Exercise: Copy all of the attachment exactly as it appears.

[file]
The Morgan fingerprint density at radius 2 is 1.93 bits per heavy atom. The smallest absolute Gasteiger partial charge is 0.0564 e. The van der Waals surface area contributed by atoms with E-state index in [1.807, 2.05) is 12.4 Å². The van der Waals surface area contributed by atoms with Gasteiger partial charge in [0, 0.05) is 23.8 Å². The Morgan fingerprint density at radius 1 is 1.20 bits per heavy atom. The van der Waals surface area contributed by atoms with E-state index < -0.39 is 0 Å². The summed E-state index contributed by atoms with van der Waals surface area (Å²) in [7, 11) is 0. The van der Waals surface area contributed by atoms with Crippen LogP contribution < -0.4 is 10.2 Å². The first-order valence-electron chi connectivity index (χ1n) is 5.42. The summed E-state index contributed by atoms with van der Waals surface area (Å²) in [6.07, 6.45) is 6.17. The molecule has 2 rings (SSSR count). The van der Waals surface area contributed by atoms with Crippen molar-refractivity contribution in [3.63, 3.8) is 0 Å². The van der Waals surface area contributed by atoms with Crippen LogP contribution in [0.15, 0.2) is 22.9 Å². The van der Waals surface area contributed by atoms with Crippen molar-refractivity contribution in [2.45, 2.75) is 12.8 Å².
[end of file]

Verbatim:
The Morgan fingerprint density at radius 2 is 1.93 bits per heavy atom. The smallest absolute Gasteiger partial charge is 0.0564 e. The van der Waals surface area contributed by atoms with E-state index in [1.807, 2.05) is 12.4 Å². The van der Waals surface area contributed by atoms with Gasteiger partial charge in [0, 0.05) is 23.8 Å². The Morgan fingerprint density at radius 1 is 1.20 bits per heavy atom. The van der Waals surface area contributed by atoms with E-state index < -0.39 is 0 Å². The summed E-state index contributed by atoms with van der Waals surface area (Å²) in [7, 11) is 0. The van der Waals surface area contributed by atoms with Crippen LogP contribution < -0.4 is 10.2 Å². The first-order valence-electron chi connectivity index (χ1n) is 5.42. The summed E-state index contributed by atoms with van der Waals surface area (Å²) in [6.07, 6.45) is 6.17. The molecule has 2 rings (SSSR count). The van der Waals surface area contributed by atoms with Crippen molar-refractivity contribution in [3.63, 3.8) is 0 Å². The van der Waals surface area contributed by atoms with Crippen LogP contribution in [0.15, 0.2) is 22.9 Å². The van der Waals surface area contributed by atoms with Crippen molar-refractivity contribution in [2.45, 2.75) is 12.8 Å².